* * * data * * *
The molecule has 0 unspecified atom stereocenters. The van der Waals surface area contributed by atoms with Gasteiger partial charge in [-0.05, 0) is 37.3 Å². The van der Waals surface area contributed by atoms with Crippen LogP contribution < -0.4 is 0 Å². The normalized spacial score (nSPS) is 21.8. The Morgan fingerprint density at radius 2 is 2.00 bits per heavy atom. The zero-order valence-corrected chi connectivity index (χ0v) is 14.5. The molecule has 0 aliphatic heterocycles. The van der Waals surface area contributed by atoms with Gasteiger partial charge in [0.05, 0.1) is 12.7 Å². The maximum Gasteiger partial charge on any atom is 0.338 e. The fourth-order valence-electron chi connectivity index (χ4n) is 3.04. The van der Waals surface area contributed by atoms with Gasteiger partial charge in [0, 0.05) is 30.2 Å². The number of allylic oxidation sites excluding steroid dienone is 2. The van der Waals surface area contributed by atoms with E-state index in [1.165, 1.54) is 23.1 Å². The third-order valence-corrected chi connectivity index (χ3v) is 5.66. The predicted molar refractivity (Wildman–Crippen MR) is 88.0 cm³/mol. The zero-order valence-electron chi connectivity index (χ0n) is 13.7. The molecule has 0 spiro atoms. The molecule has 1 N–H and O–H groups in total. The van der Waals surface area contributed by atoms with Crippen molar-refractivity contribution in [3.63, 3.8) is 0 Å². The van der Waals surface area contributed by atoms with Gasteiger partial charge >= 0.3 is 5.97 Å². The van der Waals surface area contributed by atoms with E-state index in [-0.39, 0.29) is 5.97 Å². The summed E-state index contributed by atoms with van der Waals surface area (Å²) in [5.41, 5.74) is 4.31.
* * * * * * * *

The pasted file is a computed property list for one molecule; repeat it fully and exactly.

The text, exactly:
The molecule has 0 unspecified atom stereocenters. The van der Waals surface area contributed by atoms with Gasteiger partial charge in [-0.05, 0) is 37.3 Å². The van der Waals surface area contributed by atoms with Crippen LogP contribution < -0.4 is 0 Å². The normalized spacial score (nSPS) is 21.8. The Morgan fingerprint density at radius 2 is 2.00 bits per heavy atom. The zero-order valence-corrected chi connectivity index (χ0v) is 14.5. The molecule has 0 aliphatic heterocycles. The van der Waals surface area contributed by atoms with Gasteiger partial charge in [0.05, 0.1) is 12.7 Å². The maximum Gasteiger partial charge on any atom is 0.338 e. The fourth-order valence-electron chi connectivity index (χ4n) is 3.04. The van der Waals surface area contributed by atoms with Gasteiger partial charge in [0, 0.05) is 30.2 Å². The number of allylic oxidation sites excluding steroid dienone is 2. The van der Waals surface area contributed by atoms with E-state index in [1.165, 1.54) is 23.1 Å². The third-order valence-corrected chi connectivity index (χ3v) is 5.66. The predicted molar refractivity (Wildman–Crippen MR) is 88.0 cm³/mol. The zero-order valence-electron chi connectivity index (χ0n) is 13.7. The molecule has 0 spiro atoms. The molecule has 1 N–H and O–H groups in total. The van der Waals surface area contributed by atoms with Crippen molar-refractivity contribution in [3.63, 3.8) is 0 Å². The van der Waals surface area contributed by atoms with Gasteiger partial charge >= 0.3 is 5.97 Å². The van der Waals surface area contributed by atoms with E-state index in [-0.39, 0.29) is 5.97 Å². The summed E-state index contributed by atoms with van der Waals surface area (Å²) in [5.41, 5.74) is 4.31.